Simple DirectMedia Layer

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Simple DirectMedia Layer (SDL) is a cross-platform, free and open source software multimedia library written in C that presents a simple interface to various platforms' graphics, sound, and input devices. Software developers use it to write computer games or other multimedia applications that can run on many operating systems including Windows, Mac OS X, OS 9, Linux, the PSP, Google Android, AmigaOS, AmigaOS 4, Haiku/BeOS, MorphOS, OpenVMS, Syllable, and WebOS. It manages video, events, digital audio, CD-ROM, sound, threads, shared object loading, networking and timers.[1]



Sam Lantinga created the library, first releasing it in early 1998, while working for Loki Software. He got the idea while porting a Windows application to Macintosh. He then used SDL to port Doom to BeOS (see Doom source ports). Several other free libraries were developed to work alongside SDL, such as SMPEG and OpenAL. He also founded Galaxy Gameworks in 2008 to help commercially support SDL.[2]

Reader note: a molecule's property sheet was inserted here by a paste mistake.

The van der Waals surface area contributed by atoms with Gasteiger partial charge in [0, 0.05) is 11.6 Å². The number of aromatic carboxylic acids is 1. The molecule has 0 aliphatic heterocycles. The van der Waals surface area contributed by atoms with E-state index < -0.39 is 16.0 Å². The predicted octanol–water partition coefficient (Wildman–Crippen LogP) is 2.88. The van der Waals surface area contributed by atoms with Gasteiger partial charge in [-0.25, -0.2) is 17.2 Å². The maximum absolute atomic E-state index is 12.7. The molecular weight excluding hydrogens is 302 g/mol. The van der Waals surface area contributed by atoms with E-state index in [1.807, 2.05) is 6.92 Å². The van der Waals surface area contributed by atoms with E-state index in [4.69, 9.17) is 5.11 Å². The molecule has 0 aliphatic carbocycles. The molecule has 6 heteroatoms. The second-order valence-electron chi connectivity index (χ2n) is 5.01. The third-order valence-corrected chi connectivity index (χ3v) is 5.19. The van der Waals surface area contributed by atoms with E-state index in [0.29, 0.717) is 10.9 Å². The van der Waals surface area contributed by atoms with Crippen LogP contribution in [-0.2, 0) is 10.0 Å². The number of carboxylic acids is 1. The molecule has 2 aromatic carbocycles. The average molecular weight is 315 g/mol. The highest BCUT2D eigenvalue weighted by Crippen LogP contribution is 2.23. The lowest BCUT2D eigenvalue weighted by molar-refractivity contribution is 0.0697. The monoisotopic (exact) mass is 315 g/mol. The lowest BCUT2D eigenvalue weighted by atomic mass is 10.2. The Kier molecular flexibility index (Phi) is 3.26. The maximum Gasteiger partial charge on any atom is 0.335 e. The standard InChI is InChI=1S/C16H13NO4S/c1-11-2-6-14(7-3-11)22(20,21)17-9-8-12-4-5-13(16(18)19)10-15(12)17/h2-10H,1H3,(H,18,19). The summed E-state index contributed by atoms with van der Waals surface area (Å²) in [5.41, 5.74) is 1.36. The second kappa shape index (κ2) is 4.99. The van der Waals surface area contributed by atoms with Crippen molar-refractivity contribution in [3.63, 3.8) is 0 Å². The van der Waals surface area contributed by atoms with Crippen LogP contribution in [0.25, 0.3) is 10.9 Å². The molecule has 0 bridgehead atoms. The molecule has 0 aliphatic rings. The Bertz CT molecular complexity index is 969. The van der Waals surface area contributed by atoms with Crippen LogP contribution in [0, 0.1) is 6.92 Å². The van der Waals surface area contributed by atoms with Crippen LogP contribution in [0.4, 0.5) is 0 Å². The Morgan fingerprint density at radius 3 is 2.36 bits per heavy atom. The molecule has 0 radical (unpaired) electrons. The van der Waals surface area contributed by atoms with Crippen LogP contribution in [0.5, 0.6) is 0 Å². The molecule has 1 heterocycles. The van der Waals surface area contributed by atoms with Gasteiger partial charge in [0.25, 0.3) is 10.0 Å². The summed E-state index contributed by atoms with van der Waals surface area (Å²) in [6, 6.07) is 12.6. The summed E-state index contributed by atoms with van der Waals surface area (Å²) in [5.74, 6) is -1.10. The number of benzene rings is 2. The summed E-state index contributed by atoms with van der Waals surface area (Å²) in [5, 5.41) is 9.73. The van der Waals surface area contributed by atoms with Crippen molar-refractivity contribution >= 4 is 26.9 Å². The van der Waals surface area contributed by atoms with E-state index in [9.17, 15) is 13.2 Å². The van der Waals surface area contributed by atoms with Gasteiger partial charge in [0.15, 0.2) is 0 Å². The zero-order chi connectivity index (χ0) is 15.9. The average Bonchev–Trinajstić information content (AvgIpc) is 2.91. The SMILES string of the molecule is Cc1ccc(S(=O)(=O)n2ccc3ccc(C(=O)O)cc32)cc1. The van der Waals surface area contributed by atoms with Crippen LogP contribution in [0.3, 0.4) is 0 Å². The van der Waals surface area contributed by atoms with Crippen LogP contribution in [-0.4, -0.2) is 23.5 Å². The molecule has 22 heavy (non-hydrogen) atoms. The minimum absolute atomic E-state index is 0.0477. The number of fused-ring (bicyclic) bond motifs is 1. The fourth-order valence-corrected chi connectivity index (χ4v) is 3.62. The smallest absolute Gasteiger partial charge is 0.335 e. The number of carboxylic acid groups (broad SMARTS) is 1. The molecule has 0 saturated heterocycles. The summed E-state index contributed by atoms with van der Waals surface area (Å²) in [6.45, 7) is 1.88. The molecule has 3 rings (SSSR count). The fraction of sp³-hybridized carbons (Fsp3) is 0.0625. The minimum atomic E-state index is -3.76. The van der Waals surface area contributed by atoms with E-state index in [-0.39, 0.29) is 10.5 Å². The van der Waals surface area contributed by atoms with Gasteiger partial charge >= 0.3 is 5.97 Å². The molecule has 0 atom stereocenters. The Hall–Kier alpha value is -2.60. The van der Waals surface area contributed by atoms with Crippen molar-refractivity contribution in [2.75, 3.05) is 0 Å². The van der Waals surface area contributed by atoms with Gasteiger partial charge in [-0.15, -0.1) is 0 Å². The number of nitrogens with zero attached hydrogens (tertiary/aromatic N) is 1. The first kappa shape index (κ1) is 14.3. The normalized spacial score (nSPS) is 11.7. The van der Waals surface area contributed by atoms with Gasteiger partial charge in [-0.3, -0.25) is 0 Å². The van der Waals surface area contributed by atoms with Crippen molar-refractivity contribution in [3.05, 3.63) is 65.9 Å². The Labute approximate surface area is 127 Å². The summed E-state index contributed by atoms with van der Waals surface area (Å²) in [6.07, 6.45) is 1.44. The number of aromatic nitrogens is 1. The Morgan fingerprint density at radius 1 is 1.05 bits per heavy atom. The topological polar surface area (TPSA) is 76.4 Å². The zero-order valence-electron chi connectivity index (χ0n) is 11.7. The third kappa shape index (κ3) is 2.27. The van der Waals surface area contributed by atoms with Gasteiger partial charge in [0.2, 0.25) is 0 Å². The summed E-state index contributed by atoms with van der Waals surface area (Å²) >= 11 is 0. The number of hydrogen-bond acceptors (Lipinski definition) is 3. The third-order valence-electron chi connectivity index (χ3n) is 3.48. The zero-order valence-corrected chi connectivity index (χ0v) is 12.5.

The SDL library has bindings for a substantial number of programming languages, from the popular (C++, Perl, C, Python (through pygame), Pascal etc.) to the less known (such as Euphoria or Pliant). This, and the fact that it is open-source and licensed under the LGPL, make SDL a common choice for many multimedia applications.

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